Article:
There will be many twists and turns as the Ireland debt crisis unfolds and there’s a chance a resolution might just lead to Asia.
Here’s how I see it playing out. Ireland will accept a modest package of support from the European Union, presumably with International Monetary Fund involvement. At the same time, investors are coming to realize that Ireland’s future debt path is, beyond a reasonable doubt, unsustainable.
But a modest package will make very little difference. Ireland and its EU partners will have to resolve the underlying issues, including a restructuring of banking and sovereign debt.
We’ll get to that point because, absent a global growth miracle, the numbers are stacked too high against Ireland. But there won’t be any quick jump to a solution; it will be slow, painful-to-watch chess match in Dublin, Brussels and around the IMF headquarters in Washington, with obvious and costly spillovers to Portugal, Spain and perhaps other countries.
Why does it have to be this way? Delay and prevarication at this stage have nothing to do with any of the key players being taken by surprise. The writing has been on the euro-zone wall for at least two years.
In late October 2008, Peter Boone, James Kwak and I suggested that some European countries had given taxpayer-backed pledges to banks that had liabilities that were larger than their own gross domestic products. We also proposed the creation of a European Stability Fund with at least 2 trillion euros ($2.7 trillion) of credit lines guaranteed by all EU member nations as well as Switzerland, Sweden and the U.K. to buy time for dealing with the underlying issues of solvency in Ireland and elsewhere.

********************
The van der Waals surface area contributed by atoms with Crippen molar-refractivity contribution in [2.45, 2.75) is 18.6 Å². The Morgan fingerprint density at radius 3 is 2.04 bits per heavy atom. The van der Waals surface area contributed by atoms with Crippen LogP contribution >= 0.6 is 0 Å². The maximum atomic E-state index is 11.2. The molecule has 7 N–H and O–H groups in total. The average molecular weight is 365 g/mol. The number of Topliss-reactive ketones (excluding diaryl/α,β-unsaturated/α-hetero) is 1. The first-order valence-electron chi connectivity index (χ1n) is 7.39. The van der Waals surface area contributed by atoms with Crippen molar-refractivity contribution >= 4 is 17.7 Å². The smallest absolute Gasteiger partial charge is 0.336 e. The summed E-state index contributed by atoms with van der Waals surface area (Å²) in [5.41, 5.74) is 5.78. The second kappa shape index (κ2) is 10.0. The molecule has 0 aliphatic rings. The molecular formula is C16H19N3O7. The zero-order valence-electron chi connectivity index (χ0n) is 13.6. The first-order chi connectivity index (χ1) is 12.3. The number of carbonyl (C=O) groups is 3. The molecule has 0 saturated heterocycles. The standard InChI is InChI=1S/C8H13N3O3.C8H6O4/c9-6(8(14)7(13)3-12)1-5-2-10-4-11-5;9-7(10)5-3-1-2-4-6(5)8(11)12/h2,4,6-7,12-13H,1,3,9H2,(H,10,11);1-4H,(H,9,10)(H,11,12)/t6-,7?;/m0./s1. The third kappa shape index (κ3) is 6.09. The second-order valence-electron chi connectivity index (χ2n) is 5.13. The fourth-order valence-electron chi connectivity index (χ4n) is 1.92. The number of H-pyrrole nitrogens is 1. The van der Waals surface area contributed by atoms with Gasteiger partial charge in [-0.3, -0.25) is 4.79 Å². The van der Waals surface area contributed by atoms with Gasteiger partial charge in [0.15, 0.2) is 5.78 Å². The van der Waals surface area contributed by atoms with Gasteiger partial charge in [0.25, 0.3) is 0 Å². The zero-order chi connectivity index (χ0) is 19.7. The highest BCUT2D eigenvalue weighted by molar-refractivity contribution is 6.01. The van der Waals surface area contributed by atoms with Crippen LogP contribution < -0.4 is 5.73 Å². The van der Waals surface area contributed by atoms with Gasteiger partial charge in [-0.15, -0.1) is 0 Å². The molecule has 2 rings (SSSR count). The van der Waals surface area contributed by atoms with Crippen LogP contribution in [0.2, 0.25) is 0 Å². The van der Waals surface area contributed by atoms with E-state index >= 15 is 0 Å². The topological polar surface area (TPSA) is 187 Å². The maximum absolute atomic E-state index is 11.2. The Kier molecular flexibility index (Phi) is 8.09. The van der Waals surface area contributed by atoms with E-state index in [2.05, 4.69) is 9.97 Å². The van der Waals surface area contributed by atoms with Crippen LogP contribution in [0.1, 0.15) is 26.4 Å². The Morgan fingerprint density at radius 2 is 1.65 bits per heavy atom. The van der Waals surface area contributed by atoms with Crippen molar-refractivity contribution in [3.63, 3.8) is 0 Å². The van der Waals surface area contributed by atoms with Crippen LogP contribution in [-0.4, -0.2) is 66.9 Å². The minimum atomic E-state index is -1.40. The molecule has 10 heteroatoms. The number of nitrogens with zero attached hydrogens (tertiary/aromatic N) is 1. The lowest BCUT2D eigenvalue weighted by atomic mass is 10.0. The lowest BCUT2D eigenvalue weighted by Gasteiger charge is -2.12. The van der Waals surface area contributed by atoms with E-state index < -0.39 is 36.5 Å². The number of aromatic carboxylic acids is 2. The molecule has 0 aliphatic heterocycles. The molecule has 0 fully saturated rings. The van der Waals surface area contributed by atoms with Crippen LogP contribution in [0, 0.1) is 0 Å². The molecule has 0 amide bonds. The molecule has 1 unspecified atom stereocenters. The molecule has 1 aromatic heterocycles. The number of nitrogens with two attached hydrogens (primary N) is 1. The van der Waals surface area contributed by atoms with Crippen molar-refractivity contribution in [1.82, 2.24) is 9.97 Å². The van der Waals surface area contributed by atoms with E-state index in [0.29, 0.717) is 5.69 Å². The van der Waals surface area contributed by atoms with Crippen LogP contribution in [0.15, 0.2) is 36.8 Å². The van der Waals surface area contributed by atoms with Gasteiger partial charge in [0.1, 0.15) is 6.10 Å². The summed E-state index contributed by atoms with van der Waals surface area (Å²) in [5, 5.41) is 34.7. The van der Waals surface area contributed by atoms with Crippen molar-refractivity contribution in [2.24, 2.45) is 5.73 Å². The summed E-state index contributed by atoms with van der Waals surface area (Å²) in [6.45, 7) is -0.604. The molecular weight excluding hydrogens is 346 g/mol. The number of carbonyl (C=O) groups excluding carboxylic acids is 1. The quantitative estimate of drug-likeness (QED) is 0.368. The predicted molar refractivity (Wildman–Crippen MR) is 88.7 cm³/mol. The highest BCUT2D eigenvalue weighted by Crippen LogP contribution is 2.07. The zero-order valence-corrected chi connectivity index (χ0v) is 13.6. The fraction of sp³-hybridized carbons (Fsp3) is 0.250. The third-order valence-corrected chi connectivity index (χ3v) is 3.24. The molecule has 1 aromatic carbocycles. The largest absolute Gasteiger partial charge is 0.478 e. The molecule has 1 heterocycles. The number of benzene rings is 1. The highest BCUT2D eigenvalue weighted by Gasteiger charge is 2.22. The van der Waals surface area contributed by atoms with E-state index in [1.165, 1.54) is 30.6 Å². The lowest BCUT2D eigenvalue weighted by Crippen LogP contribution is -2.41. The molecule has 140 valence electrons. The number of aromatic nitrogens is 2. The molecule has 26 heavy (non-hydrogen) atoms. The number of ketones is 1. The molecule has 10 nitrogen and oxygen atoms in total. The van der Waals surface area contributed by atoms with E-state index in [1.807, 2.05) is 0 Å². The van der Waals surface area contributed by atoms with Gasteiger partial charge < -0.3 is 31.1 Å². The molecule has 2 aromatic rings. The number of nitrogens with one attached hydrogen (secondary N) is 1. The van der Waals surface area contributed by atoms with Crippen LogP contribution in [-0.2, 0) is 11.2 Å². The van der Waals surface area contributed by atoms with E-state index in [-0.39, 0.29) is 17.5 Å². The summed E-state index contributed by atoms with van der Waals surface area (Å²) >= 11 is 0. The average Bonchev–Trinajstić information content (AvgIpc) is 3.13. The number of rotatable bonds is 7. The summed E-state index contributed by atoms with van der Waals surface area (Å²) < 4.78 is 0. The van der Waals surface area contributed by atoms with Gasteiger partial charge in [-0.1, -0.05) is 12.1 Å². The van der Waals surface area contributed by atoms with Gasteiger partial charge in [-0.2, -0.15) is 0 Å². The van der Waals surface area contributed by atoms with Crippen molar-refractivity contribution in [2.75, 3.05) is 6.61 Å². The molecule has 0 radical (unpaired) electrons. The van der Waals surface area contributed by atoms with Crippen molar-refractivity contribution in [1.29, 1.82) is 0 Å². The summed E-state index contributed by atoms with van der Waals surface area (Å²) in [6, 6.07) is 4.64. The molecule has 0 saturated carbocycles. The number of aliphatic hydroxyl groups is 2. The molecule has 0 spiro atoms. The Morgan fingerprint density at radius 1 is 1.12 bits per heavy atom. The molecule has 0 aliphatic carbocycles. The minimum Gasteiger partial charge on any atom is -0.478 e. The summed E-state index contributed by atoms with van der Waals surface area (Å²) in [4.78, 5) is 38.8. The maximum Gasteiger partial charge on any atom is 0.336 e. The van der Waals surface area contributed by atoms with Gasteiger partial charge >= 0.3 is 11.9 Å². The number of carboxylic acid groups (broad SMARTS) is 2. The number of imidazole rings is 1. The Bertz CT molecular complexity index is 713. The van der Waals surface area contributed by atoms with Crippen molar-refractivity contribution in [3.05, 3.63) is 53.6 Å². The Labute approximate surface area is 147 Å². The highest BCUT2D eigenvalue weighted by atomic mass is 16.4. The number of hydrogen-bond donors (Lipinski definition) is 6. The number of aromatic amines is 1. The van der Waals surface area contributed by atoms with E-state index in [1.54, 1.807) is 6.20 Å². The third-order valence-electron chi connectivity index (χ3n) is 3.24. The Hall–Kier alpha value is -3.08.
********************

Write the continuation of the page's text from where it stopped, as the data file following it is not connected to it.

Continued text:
The euro zone belatedly acted on that piece of advice, but the politicians in charge, both at the core and on the periphery of Europe, have refused to take responsibility for what they allowed to happen in the run-up to 2008. Europe’s leaders have told themselves and their voters that most of the world’s problems are due to the meltdown of the U.S. housing market and the way in which America’s megabanks went mad.
There is, of course, an element of truth to this. But it also misses the bigger European picture and what is blocking progress even today. The main proponents of unconstrained financial globalization may have been U.S. Treasury officials in recent decades, but it was European banks that really became too large relative to their economies. Along the way, they captured their regulators and engaged in incredibly irresponsible behavior.
‘Ship of Fools’
Ireland may be an extreme in this regard. It’s worth checking David Lynch’s perceptive new book, “When the Luck of the Irish Ran Out,” (disclosure: I provided a dust-jacket blurb) or the even more scathing “Ship of Fools: How Stupidity and Corruption Killed the Celtic Tiger,” by Irish journalist Fintan O’Toole. Both lay out the web of connections between politicians, bankers and real-estate developers that accounted for the frenzied growth and subsequent crash of the Irish economy.